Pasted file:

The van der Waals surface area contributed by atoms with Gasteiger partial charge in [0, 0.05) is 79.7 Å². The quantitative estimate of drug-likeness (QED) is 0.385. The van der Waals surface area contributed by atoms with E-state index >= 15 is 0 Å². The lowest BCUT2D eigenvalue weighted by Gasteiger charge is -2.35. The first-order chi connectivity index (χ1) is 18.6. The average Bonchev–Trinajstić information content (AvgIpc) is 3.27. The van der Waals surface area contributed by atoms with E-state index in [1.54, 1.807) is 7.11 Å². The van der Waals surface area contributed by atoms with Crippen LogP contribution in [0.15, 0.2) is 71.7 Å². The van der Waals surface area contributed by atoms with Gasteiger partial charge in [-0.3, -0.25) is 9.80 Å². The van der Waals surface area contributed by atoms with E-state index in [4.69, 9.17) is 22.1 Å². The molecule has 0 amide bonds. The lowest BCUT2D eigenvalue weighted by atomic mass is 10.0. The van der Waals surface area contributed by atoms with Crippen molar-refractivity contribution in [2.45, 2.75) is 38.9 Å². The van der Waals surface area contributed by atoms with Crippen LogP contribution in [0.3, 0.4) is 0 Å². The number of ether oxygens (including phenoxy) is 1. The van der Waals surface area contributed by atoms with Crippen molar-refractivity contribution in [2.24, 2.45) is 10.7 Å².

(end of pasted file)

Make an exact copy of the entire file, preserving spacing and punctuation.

The van der Waals surface area contributed by atoms with Gasteiger partial charge in [0, 0.05) is 79.7 Å². The quantitative estimate of drug-likeness (QED) is 0.385. The van der Waals surface area contributed by atoms with E-state index >= 15 is 0 Å². The lowest BCUT2D eigenvalue weighted by Gasteiger charge is -2.35. The first-order chi connectivity index (χ1) is 18.6. The average Bonchev–Trinajstić information content (AvgIpc) is 3.27. The van der Waals surface area contributed by atoms with E-state index in [1.54, 1.807) is 7.11 Å². The van der Waals surface area contributed by atoms with Crippen LogP contribution in [0.15, 0.2) is 71.7 Å². The van der Waals surface area contributed by atoms with Gasteiger partial charge in [-0.3, -0.25) is 9.80 Å². The van der Waals surface area contributed by atoms with E-state index in [4.69, 9.17) is 22.1 Å². The molecule has 0 amide bonds. The lowest BCUT2D eigenvalue weighted by atomic mass is 10.0. The van der Waals surface area contributed by atoms with Crippen molar-refractivity contribution in [2.45, 2.75) is 38.9 Å². The van der Waals surface area contributed by atoms with Crippen LogP contribution in [0.3, 0.4) is 0 Å². The number of ether oxygens (including phenoxy) is 1. The van der Waals surface area contributed by atoms with Crippen molar-refractivity contribution in [2.24, 2.45) is 10.7 Å².